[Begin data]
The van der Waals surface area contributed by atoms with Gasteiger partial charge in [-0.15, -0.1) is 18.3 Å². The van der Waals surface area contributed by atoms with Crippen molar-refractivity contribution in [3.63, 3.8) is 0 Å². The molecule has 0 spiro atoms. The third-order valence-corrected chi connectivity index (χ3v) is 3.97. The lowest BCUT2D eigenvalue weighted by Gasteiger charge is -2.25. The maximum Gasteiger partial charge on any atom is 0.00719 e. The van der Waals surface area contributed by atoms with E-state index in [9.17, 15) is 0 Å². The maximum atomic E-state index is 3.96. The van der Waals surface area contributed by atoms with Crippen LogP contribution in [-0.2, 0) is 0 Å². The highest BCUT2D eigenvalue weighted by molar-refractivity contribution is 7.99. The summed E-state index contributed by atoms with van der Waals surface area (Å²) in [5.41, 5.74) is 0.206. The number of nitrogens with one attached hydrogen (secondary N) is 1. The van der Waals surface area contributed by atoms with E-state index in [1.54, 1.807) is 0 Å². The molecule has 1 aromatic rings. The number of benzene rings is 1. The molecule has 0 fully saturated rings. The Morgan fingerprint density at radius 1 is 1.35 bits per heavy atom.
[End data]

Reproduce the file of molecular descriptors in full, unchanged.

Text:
The van der Waals surface area contributed by atoms with Gasteiger partial charge in [-0.15, -0.1) is 18.3 Å². The van der Waals surface area contributed by atoms with Crippen molar-refractivity contribution in [3.63, 3.8) is 0 Å². The molecule has 0 spiro atoms. The third-order valence-corrected chi connectivity index (χ3v) is 3.97. The lowest BCUT2D eigenvalue weighted by Gasteiger charge is -2.25. The maximum Gasteiger partial charge on any atom is 0.00719 e. The van der Waals surface area contributed by atoms with E-state index in [9.17, 15) is 0 Å². The maximum atomic E-state index is 3.96. The van der Waals surface area contributed by atoms with Crippen LogP contribution in [-0.2, 0) is 0 Å². The highest BCUT2D eigenvalue weighted by molar-refractivity contribution is 7.99. The summed E-state index contributed by atoms with van der Waals surface area (Å²) in [5.41, 5.74) is 0.206. The number of nitrogens with one attached hydrogen (secondary N) is 1. The van der Waals surface area contributed by atoms with E-state index in [1.54, 1.807) is 0 Å². The molecule has 1 aromatic rings. The number of benzene rings is 1. The molecule has 0 fully saturated rings. The Morgan fingerprint density at radius 1 is 1.35 bits per heavy atom.